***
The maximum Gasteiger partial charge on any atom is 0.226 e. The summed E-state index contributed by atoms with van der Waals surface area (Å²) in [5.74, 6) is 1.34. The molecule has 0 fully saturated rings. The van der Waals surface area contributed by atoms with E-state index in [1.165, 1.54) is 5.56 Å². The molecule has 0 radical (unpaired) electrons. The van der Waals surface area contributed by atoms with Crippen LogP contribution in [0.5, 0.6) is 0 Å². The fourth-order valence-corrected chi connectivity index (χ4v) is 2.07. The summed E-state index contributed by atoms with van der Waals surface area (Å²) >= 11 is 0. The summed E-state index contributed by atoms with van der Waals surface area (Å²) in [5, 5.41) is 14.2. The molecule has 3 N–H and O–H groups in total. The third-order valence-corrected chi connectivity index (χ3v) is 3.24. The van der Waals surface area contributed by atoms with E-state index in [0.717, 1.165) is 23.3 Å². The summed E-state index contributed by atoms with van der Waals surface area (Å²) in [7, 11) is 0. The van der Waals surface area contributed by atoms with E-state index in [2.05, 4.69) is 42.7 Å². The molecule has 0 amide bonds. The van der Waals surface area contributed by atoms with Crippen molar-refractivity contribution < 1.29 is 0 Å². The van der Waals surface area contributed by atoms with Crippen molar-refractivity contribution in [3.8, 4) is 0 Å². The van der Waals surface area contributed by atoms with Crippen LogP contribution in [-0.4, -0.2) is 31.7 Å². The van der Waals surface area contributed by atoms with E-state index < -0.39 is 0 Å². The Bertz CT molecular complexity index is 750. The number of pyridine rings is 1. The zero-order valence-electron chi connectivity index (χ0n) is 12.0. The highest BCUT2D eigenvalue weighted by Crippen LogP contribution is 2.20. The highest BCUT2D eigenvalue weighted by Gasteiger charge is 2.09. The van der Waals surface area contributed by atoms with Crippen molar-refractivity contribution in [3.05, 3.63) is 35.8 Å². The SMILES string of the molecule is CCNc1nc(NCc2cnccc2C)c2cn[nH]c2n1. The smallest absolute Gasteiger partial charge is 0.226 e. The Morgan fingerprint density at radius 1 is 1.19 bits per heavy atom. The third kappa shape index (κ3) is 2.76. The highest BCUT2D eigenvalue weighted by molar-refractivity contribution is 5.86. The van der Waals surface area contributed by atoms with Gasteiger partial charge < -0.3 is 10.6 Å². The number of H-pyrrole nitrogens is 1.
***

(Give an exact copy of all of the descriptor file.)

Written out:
The maximum Gasteiger partial charge on any atom is 0.226 e. The summed E-state index contributed by atoms with van der Waals surface area (Å²) in [5.74, 6) is 1.34. The molecule has 0 fully saturated rings. The van der Waals surface area contributed by atoms with E-state index in [1.165, 1.54) is 5.56 Å². The molecule has 0 radical (unpaired) electrons. The van der Waals surface area contributed by atoms with Crippen LogP contribution in [0.5, 0.6) is 0 Å². The fourth-order valence-corrected chi connectivity index (χ4v) is 2.07. The summed E-state index contributed by atoms with van der Waals surface area (Å²) >= 11 is 0. The summed E-state index contributed by atoms with van der Waals surface area (Å²) in [5, 5.41) is 14.2. The molecule has 3 N–H and O–H groups in total. The third-order valence-corrected chi connectivity index (χ3v) is 3.24. The van der Waals surface area contributed by atoms with E-state index in [0.717, 1.165) is 23.3 Å². The summed E-state index contributed by atoms with van der Waals surface area (Å²) in [7, 11) is 0. The van der Waals surface area contributed by atoms with E-state index in [2.05, 4.69) is 42.7 Å². The molecule has 0 amide bonds. The van der Waals surface area contributed by atoms with Crippen molar-refractivity contribution < 1.29 is 0 Å². The van der Waals surface area contributed by atoms with Crippen molar-refractivity contribution in [3.8, 4) is 0 Å². The van der Waals surface area contributed by atoms with Crippen LogP contribution in [-0.4, -0.2) is 31.7 Å². The van der Waals surface area contributed by atoms with E-state index < -0.39 is 0 Å². The Bertz CT molecular complexity index is 750. The number of pyridine rings is 1. The zero-order valence-electron chi connectivity index (χ0n) is 12.0. The highest BCUT2D eigenvalue weighted by Crippen LogP contribution is 2.20. The highest BCUT2D eigenvalue weighted by Gasteiger charge is 2.09. The van der Waals surface area contributed by atoms with Crippen molar-refractivity contribution in [3.05, 3.63) is 35.8 Å². The SMILES string of the molecule is CCNc1nc(NCc2cnccc2C)c2cn[nH]c2n1. The smallest absolute Gasteiger partial charge is 0.226 e. The Morgan fingerprint density at radius 1 is 1.19 bits per heavy atom. The third kappa shape index (κ3) is 2.76. The highest BCUT2D eigenvalue weighted by molar-refractivity contribution is 5.86. The van der Waals surface area contributed by atoms with Gasteiger partial charge < -0.3 is 10.6 Å². The number of H-pyrrole nitrogens is 1.